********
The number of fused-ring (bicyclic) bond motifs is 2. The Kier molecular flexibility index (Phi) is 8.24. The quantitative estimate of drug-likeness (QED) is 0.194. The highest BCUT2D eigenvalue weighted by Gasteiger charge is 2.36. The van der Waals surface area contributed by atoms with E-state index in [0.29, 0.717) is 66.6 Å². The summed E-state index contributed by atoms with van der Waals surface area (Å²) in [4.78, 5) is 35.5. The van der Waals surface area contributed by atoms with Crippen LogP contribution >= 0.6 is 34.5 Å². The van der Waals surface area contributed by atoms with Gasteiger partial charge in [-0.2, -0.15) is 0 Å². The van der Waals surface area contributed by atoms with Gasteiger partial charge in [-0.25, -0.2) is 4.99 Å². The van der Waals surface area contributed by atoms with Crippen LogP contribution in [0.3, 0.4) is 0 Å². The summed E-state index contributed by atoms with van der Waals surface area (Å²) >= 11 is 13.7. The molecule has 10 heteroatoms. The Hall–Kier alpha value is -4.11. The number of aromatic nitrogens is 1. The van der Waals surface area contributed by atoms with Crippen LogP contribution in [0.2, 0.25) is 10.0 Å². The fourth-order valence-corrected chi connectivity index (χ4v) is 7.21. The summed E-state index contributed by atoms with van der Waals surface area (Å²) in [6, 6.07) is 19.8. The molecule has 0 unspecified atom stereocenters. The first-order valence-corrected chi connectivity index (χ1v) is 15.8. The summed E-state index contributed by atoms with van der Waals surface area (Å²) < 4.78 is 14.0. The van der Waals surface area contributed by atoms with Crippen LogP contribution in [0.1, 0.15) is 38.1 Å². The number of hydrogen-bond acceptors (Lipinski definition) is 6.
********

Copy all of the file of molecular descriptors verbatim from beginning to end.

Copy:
The number of fused-ring (bicyclic) bond motifs is 2. The Kier molecular flexibility index (Phi) is 8.24. The quantitative estimate of drug-likeness (QED) is 0.194. The highest BCUT2D eigenvalue weighted by Gasteiger charge is 2.36. The van der Waals surface area contributed by atoms with E-state index in [0.29, 0.717) is 66.6 Å². The summed E-state index contributed by atoms with van der Waals surface area (Å²) in [4.78, 5) is 35.5. The van der Waals surface area contributed by atoms with Crippen LogP contribution >= 0.6 is 34.5 Å². The van der Waals surface area contributed by atoms with Gasteiger partial charge in [-0.2, -0.15) is 0 Å². The van der Waals surface area contributed by atoms with Gasteiger partial charge in [-0.25, -0.2) is 4.99 Å². The van der Waals surface area contributed by atoms with Crippen LogP contribution in [0.3, 0.4) is 0 Å². The summed E-state index contributed by atoms with van der Waals surface area (Å²) >= 11 is 13.7. The molecule has 10 heteroatoms. The Hall–Kier alpha value is -4.11. The number of aromatic nitrogens is 1. The van der Waals surface area contributed by atoms with Crippen LogP contribution in [0.2, 0.25) is 10.0 Å². The fourth-order valence-corrected chi connectivity index (χ4v) is 7.21. The summed E-state index contributed by atoms with van der Waals surface area (Å²) in [6, 6.07) is 19.8. The molecule has 0 unspecified atom stereocenters. The first-order valence-corrected chi connectivity index (χ1v) is 15.8. The summed E-state index contributed by atoms with van der Waals surface area (Å²) < 4.78 is 14.0. The van der Waals surface area contributed by atoms with Crippen LogP contribution in [0.1, 0.15) is 38.1 Å². The number of hydrogen-bond acceptors (Lipinski definition) is 6.